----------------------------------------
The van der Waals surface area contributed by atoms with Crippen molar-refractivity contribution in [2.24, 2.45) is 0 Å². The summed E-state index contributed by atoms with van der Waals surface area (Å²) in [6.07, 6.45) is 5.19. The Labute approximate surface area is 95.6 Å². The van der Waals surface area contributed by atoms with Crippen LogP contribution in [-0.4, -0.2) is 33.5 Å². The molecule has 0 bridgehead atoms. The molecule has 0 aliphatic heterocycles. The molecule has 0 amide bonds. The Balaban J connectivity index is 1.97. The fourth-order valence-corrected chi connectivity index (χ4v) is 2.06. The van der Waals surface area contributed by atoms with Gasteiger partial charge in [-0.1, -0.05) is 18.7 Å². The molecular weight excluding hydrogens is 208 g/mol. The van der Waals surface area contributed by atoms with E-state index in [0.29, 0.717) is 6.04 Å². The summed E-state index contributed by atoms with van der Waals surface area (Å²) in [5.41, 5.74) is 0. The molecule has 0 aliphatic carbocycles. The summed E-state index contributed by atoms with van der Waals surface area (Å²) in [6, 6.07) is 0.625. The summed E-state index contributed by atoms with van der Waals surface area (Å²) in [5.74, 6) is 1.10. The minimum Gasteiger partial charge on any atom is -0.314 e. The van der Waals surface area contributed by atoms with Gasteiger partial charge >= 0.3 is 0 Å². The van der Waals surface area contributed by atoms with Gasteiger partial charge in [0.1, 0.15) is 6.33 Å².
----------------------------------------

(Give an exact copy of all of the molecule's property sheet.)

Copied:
The van der Waals surface area contributed by atoms with Crippen molar-refractivity contribution in [2.24, 2.45) is 0 Å². The summed E-state index contributed by atoms with van der Waals surface area (Å²) in [6.07, 6.45) is 5.19. The Labute approximate surface area is 95.6 Å². The van der Waals surface area contributed by atoms with Crippen LogP contribution in [-0.4, -0.2) is 33.5 Å². The molecule has 0 bridgehead atoms. The molecule has 0 aliphatic heterocycles. The molecule has 0 amide bonds. The Balaban J connectivity index is 1.97. The fourth-order valence-corrected chi connectivity index (χ4v) is 2.06. The van der Waals surface area contributed by atoms with Gasteiger partial charge in [-0.1, -0.05) is 18.7 Å². The molecular weight excluding hydrogens is 208 g/mol. The van der Waals surface area contributed by atoms with E-state index in [0.29, 0.717) is 6.04 Å². The summed E-state index contributed by atoms with van der Waals surface area (Å²) in [5.41, 5.74) is 0. The molecule has 0 aliphatic carbocycles. The summed E-state index contributed by atoms with van der Waals surface area (Å²) in [6, 6.07) is 0.625. The summed E-state index contributed by atoms with van der Waals surface area (Å²) in [5.74, 6) is 1.10. The minimum Gasteiger partial charge on any atom is -0.314 e. The van der Waals surface area contributed by atoms with Gasteiger partial charge >= 0.3 is 0 Å². The van der Waals surface area contributed by atoms with Gasteiger partial charge in [0.1, 0.15) is 6.33 Å².